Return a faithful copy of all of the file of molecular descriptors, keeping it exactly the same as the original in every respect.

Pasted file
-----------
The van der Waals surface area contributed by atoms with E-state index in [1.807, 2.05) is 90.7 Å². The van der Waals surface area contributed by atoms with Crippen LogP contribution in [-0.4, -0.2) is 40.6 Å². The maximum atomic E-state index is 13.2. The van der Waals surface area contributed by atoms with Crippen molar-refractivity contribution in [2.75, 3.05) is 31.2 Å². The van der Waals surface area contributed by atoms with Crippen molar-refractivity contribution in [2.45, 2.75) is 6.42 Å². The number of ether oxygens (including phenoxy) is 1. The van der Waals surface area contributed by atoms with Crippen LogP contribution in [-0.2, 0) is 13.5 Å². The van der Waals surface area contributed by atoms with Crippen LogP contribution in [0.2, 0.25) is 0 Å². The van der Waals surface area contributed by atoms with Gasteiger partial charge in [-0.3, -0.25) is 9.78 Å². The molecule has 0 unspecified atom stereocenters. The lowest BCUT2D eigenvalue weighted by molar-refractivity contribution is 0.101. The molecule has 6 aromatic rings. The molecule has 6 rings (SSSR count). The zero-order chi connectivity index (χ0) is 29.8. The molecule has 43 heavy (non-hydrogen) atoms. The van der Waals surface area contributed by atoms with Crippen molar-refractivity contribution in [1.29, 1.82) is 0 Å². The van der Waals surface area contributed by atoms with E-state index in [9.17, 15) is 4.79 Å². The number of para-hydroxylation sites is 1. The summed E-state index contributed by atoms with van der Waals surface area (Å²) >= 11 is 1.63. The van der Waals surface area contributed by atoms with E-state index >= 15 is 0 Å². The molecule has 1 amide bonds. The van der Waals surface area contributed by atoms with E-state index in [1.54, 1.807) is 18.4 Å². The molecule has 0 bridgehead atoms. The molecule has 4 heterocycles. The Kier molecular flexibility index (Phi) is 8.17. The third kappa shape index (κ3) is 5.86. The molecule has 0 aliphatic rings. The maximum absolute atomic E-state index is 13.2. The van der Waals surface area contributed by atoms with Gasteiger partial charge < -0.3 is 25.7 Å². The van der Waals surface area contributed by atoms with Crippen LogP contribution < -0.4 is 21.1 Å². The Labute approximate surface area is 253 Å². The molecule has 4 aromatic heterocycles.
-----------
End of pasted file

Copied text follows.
The van der Waals surface area contributed by atoms with E-state index in [1.807, 2.05) is 90.7 Å². The van der Waals surface area contributed by atoms with Crippen LogP contribution in [-0.4, -0.2) is 40.6 Å². The maximum atomic E-state index is 13.2. The van der Waals surface area contributed by atoms with Crippen molar-refractivity contribution in [2.75, 3.05) is 31.2 Å². The van der Waals surface area contributed by atoms with Crippen molar-refractivity contribution in [2.45, 2.75) is 6.42 Å². The number of ether oxygens (including phenoxy) is 1. The van der Waals surface area contributed by atoms with Crippen LogP contribution in [-0.2, 0) is 13.5 Å². The van der Waals surface area contributed by atoms with Crippen LogP contribution in [0.2, 0.25) is 0 Å². The van der Waals surface area contributed by atoms with Gasteiger partial charge in [-0.3, -0.25) is 9.78 Å². The molecule has 0 unspecified atom stereocenters. The lowest BCUT2D eigenvalue weighted by molar-refractivity contribution is 0.101. The molecule has 6 aromatic rings. The molecule has 6 rings (SSSR count). The zero-order chi connectivity index (χ0) is 29.8. The molecule has 43 heavy (non-hydrogen) atoms. The van der Waals surface area contributed by atoms with Crippen molar-refractivity contribution in [1.29, 1.82) is 0 Å². The van der Waals surface area contributed by atoms with E-state index in [9.17, 15) is 4.79 Å². The number of para-hydroxylation sites is 1. The summed E-state index contributed by atoms with van der Waals surface area (Å²) >= 11 is 1.63. The van der Waals surface area contributed by atoms with E-state index >= 15 is 0 Å². The molecule has 1 amide bonds. The van der Waals surface area contributed by atoms with E-state index in [1.54, 1.807) is 18.4 Å². The molecule has 0 bridgehead atoms. The molecule has 4 heterocycles. The Kier molecular flexibility index (Phi) is 8.17. The third kappa shape index (κ3) is 5.86. The molecule has 0 aliphatic rings. The maximum absolute atomic E-state index is 13.2. The van der Waals surface area contributed by atoms with Gasteiger partial charge < -0.3 is 25.7 Å². The van der Waals surface area contributed by atoms with Crippen LogP contribution < -0.4 is 21.1 Å². The Labute approximate surface area is 253 Å². The molecule has 4 aromatic heterocycles.